In Lee Smith’s novel “Oral History,” the character development of Almarine Cantrell plays a large role. It is a dynamic character since the main difference between a dynamic character and a static one is a change in the structure of thought and feeling within a literary work in one or more directions. In this novel, Lee Smith shows how repeated legends and the reproduction of fabulous, mystical statements enter the life of a family and affect the formation of the character himself. The keywords for understanding this thesis are Aldous’s line: “Everybody knows it, you’re right. But somebody could have started up a tale about her? this is the point? only she started up a tale about Almarine instead. And once it starts, it just goes on by itself, it takes on a life of its own no matter who may be hurt in the process” (Smith 186-87).
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Almarine Cantrell inherited his father’s estate in the late 1800s and subsequently fell in love with a local Red Emmy girl. However, he subsequently abandons her and chooses to marry Pricey Jane. Almarine blames Red Emmy for her further death and kills her in a rage. In order to understand the origins of this tragedy, it is necessary to be aware of the influence of rumors and legends in the family.
Through another character, Granny Younger, the belief that Red Emmy bewitched Almarine Cantrell was introduced into the folklore heritage of the community. She says: “the point is Almarine was bewitched and weren’t none of us could holp him” (Smith 41). This is important because it is through her character that the point of view of the community is presented, which subsequently influences the perception of oneself and events by its members.
She imparts to them her knowledge that Almarine has fallen under the spell of “a witch and regular gal both” (Smith 39). Despite the fact that Granny did not directly influence the life and actions of Almarine, it is she, as the center of collection and analysis of other people’s lives through the prism of mystical beliefs, as well as their subsequent broadcast from the standpoint of authority in the community, is the main link in shaping changes in Almarine’s perception the world and his life. Previously passionately and deeply in love with Emmy, he allows beliefs to shatter his beliefs about his past love and overwhelm his mind with the conviction of her demonic power. He shifts into this paradigm, and himself becomes a demon, killing a person.
Vivian Batiste, in Ernest Gaines’s “A Lesson Before Dying,” on the contrary, is an example of a static character. Vivian Baptist is the girlfriend of Grant Wiggins. She has children and continues to be married to a different man; however, the divorce is in the process. She differs from Miss Emma and Tant Lou for the reason that she is not as outspoken and overbearing as their characters. However, Vivian is unquestionably a powerful mixed-race woman. Often, she is a source of Grant’s character exposure to the reader since her strength highlights Grant’s weakness. She defied her family by marrying a Black, although her family ostracized her due to her actions. Disregarding her love for Grant, she indicates his pitfalls and failings, yet she does so carefully without humiliating his male-ego side.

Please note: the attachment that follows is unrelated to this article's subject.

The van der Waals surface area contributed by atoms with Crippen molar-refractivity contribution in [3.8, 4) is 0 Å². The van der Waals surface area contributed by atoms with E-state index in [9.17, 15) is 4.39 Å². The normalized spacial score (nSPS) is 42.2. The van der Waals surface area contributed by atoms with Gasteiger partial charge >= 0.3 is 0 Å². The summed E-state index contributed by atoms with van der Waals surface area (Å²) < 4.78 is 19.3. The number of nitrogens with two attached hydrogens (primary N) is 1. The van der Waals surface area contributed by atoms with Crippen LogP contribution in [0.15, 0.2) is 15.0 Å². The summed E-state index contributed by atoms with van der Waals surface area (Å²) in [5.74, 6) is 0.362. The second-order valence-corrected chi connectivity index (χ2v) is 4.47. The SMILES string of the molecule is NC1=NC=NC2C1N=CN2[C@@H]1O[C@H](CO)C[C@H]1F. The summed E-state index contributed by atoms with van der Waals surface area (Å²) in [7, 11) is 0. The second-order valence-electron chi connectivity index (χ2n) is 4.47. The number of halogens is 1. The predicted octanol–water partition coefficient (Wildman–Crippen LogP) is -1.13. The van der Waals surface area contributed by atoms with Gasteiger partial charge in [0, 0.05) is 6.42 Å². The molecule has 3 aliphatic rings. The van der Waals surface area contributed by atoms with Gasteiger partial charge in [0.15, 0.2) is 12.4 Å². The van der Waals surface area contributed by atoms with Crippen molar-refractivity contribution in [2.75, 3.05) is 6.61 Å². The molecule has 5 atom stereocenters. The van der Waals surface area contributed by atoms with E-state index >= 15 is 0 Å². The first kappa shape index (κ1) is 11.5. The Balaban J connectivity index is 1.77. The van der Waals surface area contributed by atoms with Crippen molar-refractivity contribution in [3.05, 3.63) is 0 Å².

Vivian is also a static character for the reason that she stands in her position all the way through the story. She is confident that she will not let Grant benefit from her. Although she is caring, and the scene of her helping him after a fight in a bar supports this statement, she is still straightforward and peremptory as she gives an ultimatum. The main quote showing her attitude can be considered her words to Grant: “You would hate me for letting you make this decision, or I would hate you for doing it” (Gaines 141). Despite the fact that Vivian is a complex and versatile character, she does not change as a person throughout the story. Her main focus and core in life is commitment. The fact that she teaches French also shows the reader that she values knowledge and culture but also hopes that her students will transcend her environment and take it to the next level.
Vivian is a static character insofar as such a type of character is characterized by the fact that their inherent unconscious contradiction is not resolved in the novel, and the structure of their thoughts and feelings does not change within the plot. The function of a static character is that they serve as a background against which changes in the structure of thought and feelings of the dynamic character are realized. In “A Lesson before Dying,” Vivian appears as an auxiliary element for the disclosure and transformation of Grant’s character. Unlike Almarine Cantrell Sr. in “Oral History,” Vivian in “A Lesson Before Dying” does not change her inner qualities and beliefs under the pressure of plot development and conflicts within the narrative.
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Smith, Lee. Oral History. New York: Ballantine, 1983.
Gaines, Ernest J. A Lesson before Dying. Serpent’s Tail, 2015.